• The management bit
    • Logic
      • Responsible for integration with dynamic content generation
    • Style
      • Responsible for information presentation, look & feel, site graphics and maintenance
  • What is XML?
    • eXtensible Markup Language
      • Not a fixed format
      • 'Metalanguage'
      • For describing information
  • XML Design Goals
      • XML shall be straightforwardly usable over the Internet.
      • XML shall support a wide variety of applications.
      • XML shall be compatible with SGML.
      • It shall be easy to write programs which process XML documents.
      • The number of optional features in XML is to be kept to the absolute minimum, ideally zero.
  • XML Design Goals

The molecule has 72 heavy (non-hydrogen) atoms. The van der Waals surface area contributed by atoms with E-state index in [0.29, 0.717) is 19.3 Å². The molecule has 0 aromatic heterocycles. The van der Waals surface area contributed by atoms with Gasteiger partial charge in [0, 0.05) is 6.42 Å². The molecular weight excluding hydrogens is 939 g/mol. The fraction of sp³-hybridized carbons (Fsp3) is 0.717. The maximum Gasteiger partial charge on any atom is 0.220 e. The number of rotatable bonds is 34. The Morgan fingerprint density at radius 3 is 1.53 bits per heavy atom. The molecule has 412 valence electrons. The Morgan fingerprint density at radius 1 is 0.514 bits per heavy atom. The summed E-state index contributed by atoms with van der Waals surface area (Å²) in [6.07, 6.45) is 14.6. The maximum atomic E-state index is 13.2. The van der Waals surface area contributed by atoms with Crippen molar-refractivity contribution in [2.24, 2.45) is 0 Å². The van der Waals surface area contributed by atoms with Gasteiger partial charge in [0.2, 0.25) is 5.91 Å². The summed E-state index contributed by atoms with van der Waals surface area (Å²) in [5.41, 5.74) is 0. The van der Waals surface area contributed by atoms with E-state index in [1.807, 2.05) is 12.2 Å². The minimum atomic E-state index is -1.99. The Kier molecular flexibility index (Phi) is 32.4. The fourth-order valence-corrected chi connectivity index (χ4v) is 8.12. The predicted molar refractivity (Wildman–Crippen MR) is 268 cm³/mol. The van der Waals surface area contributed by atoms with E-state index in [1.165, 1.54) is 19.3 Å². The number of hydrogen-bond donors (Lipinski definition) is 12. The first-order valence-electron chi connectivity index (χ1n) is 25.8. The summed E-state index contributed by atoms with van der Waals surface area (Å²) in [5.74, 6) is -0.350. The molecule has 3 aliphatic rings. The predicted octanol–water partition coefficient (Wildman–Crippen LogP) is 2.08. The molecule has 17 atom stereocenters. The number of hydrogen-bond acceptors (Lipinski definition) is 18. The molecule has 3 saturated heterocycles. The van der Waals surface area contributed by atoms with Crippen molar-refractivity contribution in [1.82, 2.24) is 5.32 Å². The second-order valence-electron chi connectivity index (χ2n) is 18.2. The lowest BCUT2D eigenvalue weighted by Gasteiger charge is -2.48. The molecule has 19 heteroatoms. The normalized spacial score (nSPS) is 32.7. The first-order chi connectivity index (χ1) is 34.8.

• XML documents should be human-legible and reasonably clear.
      • The XML design should be prepared quickly.
      • The design of XML shall be formal and concise.
      • XML documents shall be easy to create.
      • Terseness is of minimal importance.
  • Structure of an XML document
    • <?xml version=&quot;1.0&quot;?>
    • <PARENT>
      • <CHILD>
        • This is content.
      • </CHILD>
      • <EMPTY/>
    • </PARENT>
  • A first XML document
    • Construct a well-formed XML document using the following tags:
      • xml opening tag
      • page
      • title
      • content
      • para
    • Don't forget to add the closing tags!
  • Differences to HTML
    • Order:
        • <tag1><tag2></tag1></tag2> WRONG
        • <tag1><tag2></tag2></tag1> RIGHT